Second Chance Scholarship
Mr. Chair, Justices, Chief Fantino, members of the bar, ladies and gentlemen.
Thank you very much for your kind and generous introduction. It is indeed often difficult to appreciate how many years have passed since my entry into the legal profession. As Joe Clark stated in a recent speech at Osgoode Hall describing something that had happened a very long time ago when, in his words, "Roy McMurtry was young".
I would like to salute the Community Unity Alliance for their important race relations initiatives in supporting the development of the potential of ethnocultural groups in our society. In particular, their mentoring of young people and the providing of educational opportunities represents a vital contribution to the whole community.
I am indeed flattered by the presence of each and everyone here this evening and I would also like to thank everyone here for their support of the second chance scholarship of which I am proud to be a patron. It is a vital community initiative and I should like to congratulate Rick Gosling and his colleagues in the Community Unity Alliance for the educational opportunities that they are providing for many vulnerable young people. For example, the first recipient of a Second Chance Scholarship is now on the dean's list at the University of Guelph.
When we speak of second chances, all of us here tonight, particularly those in the justice system, know that many young people have not even enjoyed a first chance. In an increasingly depersonalized society, the principle and reality of a helping hand is something that we all must continue to support.
This evening's splendid gathering is also a celebration of our rich diversity, the wealth of our pluralism.
The Ontario of today has, of course, changed greatly in recent years with the result that the pluralistic character of Ontario and Canada has become a fundamental fact of our nationhood.
Canadians should take much pride in the fact that so many people of diverse racial, ethnic, cultural, and religious backgrounds have chosen and will choose Canada as their home. I have often stated that there are really two broad categories of Canadians, namely people like myself who can be described as Canadians by chance or accident, in that we were born here, and those Canadians who made the conscious and deliberate decision to choose Canada as their home. This choice often demanded great courage in facing the challenges of a different culture, language, and a sometimes hostile climate. I think Canadians should reflect more frequently on the respect that is due to those who made that choice and who, in so doing, have helped make ours a truly remarkable country, despite our ongoing challenges.
While Canada has long been thought of as a nation of immigrants, apart from our indigenous peoples, it was only about 30 years ago that the term race relations began to be expressed in public. Indeed, as the Attorney General for Ontario, I recall meeting with the Lord Chancellor in Britain 25 years ago to discuss the issue of race relations and he expressed his view that the best way to deal with racial issues was not to talk about them.
At that time, I had become the chair of the first Ontario cabinet committee on race relations - the first ever to be established in Canada. Twenty-five years ago, I asked Dr. Ubale to do a report on South Asian community-police relations and his report became an important guide for police education. I am very pleased that Dr. Ubale is with us this evening.
We encouraged the creation of mayors' race relations committees throughout Ontario. A race relations division of the human rights commission was also created with Dr. Ubale as its first commissioner. On the law enforcement side, we gave special attention to the activities of such racist organizations as the Western Guard whose leaders were convicted and jailed. In an important case, the court of appeal agreed with our legal submissions that any assault that was motivated by racism should be treated more severely in sentencing. It was only some years later that the Criminal Code of Canada was amended to reflect this principle.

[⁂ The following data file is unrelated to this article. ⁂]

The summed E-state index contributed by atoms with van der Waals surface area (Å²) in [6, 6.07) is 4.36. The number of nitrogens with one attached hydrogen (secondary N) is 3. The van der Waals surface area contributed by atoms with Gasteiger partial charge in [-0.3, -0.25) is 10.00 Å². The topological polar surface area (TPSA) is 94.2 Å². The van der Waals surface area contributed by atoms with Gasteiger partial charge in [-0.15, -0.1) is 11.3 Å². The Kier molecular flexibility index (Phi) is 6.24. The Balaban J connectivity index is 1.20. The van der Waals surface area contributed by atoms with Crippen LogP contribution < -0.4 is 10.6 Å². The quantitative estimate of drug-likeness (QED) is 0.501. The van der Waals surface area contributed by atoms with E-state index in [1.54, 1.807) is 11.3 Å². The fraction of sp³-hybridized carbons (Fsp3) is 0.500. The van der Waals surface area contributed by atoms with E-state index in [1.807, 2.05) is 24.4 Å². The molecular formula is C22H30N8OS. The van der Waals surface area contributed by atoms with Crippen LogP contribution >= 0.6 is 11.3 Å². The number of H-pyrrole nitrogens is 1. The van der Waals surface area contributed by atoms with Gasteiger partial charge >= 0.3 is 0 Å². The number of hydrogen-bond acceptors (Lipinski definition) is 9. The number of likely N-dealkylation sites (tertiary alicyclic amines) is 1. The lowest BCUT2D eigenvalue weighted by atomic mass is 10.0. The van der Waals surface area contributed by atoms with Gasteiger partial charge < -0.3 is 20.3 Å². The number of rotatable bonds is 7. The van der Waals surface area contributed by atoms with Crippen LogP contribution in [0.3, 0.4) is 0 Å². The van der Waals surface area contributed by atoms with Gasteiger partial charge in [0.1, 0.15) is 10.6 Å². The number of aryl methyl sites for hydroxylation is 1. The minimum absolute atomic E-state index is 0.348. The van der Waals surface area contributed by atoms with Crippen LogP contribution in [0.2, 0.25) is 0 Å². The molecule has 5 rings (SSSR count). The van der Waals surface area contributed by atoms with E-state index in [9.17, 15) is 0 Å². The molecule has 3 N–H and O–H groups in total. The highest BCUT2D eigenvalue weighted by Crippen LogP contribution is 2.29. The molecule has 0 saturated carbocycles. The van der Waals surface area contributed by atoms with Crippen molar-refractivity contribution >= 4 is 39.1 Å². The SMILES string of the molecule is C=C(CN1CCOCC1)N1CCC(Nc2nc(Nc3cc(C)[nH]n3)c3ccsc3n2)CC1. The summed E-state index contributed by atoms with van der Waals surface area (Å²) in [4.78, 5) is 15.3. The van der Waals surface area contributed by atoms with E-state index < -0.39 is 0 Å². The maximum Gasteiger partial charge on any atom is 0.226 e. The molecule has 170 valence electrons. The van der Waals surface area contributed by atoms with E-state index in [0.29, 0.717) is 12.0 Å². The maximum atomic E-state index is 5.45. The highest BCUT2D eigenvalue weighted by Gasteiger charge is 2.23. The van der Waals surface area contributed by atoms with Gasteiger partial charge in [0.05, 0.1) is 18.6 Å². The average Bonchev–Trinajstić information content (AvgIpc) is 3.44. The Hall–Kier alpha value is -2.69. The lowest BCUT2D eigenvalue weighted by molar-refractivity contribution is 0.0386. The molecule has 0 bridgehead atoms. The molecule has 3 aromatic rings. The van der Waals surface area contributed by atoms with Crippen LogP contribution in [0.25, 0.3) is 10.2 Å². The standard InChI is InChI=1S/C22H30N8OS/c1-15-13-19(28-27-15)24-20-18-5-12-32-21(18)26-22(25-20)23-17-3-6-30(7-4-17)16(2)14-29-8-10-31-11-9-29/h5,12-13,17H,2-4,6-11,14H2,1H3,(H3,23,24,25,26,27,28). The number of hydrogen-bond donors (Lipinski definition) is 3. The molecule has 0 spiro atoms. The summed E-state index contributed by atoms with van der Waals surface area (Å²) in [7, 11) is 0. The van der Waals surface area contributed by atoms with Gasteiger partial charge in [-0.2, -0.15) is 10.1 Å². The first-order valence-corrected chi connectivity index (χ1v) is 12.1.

I was able to persuade the Ontario cabinet that an official policy statement on race relations was required from the Government of Ontario. The policy statement was developed and displayed in thousands of public places, including classrooms, throughout the province.
I was rather pleased when I learned that my activities had come to the attention of the Ku Klux Klan whose leader, visiting Toronto from Louisiana, delivered the following letter to my Attorney General's office:
This letter is in protest against your anti-white policies, which have been in direct opposition to the interests of the white Canadian population and indeed the white population of the North American continent.
Specifically, you have sought to destroy the sacred right of freedom of speech for white Canadians. Secondly, you have instructed your subordinates to apply the law unequally to white youths involved in racial incidents. Thirdly, you have betrayed your race and nation by your subservience to international Zionism and the state of Israel.
Take heed that your nefarious anti-white activities are being monitored and recorded by our international Klan movement. If you persist in your treacherous activities against the white race, I can assure you that there can only be grave consequences.
In the name of the white race
While a climate of better understanding has developed in Ontario during these past two decades, there is still much work to be done, many challenges to be faced and much vigilance required.
At the same time, we must recognize that all the laws in the world and all the human rights codes, count for little if individual citizens are not prepared to make a personal commitment to tolerance, to understanding, and above all to fighting intolerance and bigotry at every opportunity.